Who Is 'Little Jane Doe'? A Headless Body, a Haunting Cold Case
The shirt worn by St. Louis Jane Doe at the time of her murder, along with the cord that bound her [Wikipedia]; The bound hands of “Little Jane Doe” [The Unknown Storybook / YouTube (screenshot)]
ST. LOUIS, MO — On February 28, 1983, the headless body of an African-American girl, who was estimated to be between 8 and 11 years old, was found in the basement of an abandoned house in St. Louis, Missouri.
The two men who discovered the body had been looking for a pipe to fix their broken van. Instead, they found a crime scene that looked like something out of a nightmare.
The young victim would later be nicknamed “The St. Louis Jane Doe,” “Hope,” and “Little Jane Doe.”
Investigators stated that they believed whomever is responsible sexually assaulted and killed her three to five days before dumping her decapitated body at 5635 Clemens Avenue. At first, police believed that the victim may have been a prostitute — but a closer inspection of the body revealed that she had not yet gone through puberty.
The little girl’s body was naked except for a yellow, long-sleeved V-neck sweater. She reportedly had two coats of red nail polish on her fingers. She was left on her stomach, with her hands bound behind her back with red and white nylon rope. She was well-nourished and showed no signs of abuse — someone had cared for her.
Her head had been severed cleanly by a large blade, police said — possibly a carving knife. Mold was growing out of the hole in her neck, indicating that the body had been in the basement for some time, according to the Riverfront Times. Chillingly, her head has never been found, but fingerprints, footprints, and DNA information have been collected.
Over the years, investigators have investigated thousands of leads, and compared the forensic evidence to many other missing girls. They have not yet found a match. The murder has become perhaps the most notorious cold case in the history of the St. Louis Metropolitan Police Department, and has haunted many of the detectives who worked the original case.
According to the Riverfront Times, the body went unclaimed on a slab in the city morgue for several months. In December 1983, the little girl was buried in a pauper’s grave in Washington Park Cemetery. Gravediggers reportedly served as her pallbearers. In 2013, authorities exhumed the body to gather more forensic information about the victim.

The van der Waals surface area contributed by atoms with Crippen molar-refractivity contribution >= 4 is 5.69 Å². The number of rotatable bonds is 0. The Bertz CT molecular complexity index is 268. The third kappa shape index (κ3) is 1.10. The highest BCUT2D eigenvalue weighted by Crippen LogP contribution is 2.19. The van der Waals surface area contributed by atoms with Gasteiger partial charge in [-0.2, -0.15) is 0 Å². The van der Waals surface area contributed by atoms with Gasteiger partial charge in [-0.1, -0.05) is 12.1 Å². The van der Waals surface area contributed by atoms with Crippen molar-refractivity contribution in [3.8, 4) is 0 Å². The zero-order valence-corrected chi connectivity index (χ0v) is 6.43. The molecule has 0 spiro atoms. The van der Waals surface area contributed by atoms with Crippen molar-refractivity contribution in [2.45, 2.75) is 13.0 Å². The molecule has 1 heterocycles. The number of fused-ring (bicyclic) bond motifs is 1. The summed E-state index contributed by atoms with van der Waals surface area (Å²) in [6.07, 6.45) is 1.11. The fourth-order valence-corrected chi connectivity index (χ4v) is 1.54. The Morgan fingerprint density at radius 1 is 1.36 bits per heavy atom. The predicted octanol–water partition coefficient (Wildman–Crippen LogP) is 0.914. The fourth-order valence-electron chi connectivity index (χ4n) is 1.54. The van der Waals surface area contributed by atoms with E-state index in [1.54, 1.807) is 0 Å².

They discovered that her remains had been misplaced. Eventually, they found the body by pinpointing where a photograph of the casket had been taken on the day of the burial.
They performed tests on her bones, and discovered that she had spent a large portion of her life in the Midwestern and Northeastern states — or possibly West Virginia. She was estimated to weigh between 70 and 80 pounds. Testing also revealed that she had spina bifida, but it is not known if she exhibited symptoms.
Her killer has never been found. One suspect whose name emerged was serial killer and child molester Vernon Brown, who murdered a nine-year-old girl in a similar fashion — head severed with a long knife. But Brown was executed in 2005, and never confessed to murdering Little Jane Doe. Others believe that the crime was too sophisticated for Brown since he reportedly had below average intelligence.
The bloody yellow sweater has since been lost. Investigators were working with a psychic in Florida on the case, who wanted to touch the girl’s sweater. Police mailed it to her, but never received it back. The psychic said it must have been lost in the mail — one more thing missing, in the case of Little Jane Doe.
Anyone with information about Little Jane Doe can call the St. Louis Police Department at (314) 444-5822 or the St. Louis City Medical Examiner’s Office at (314) 622-4971.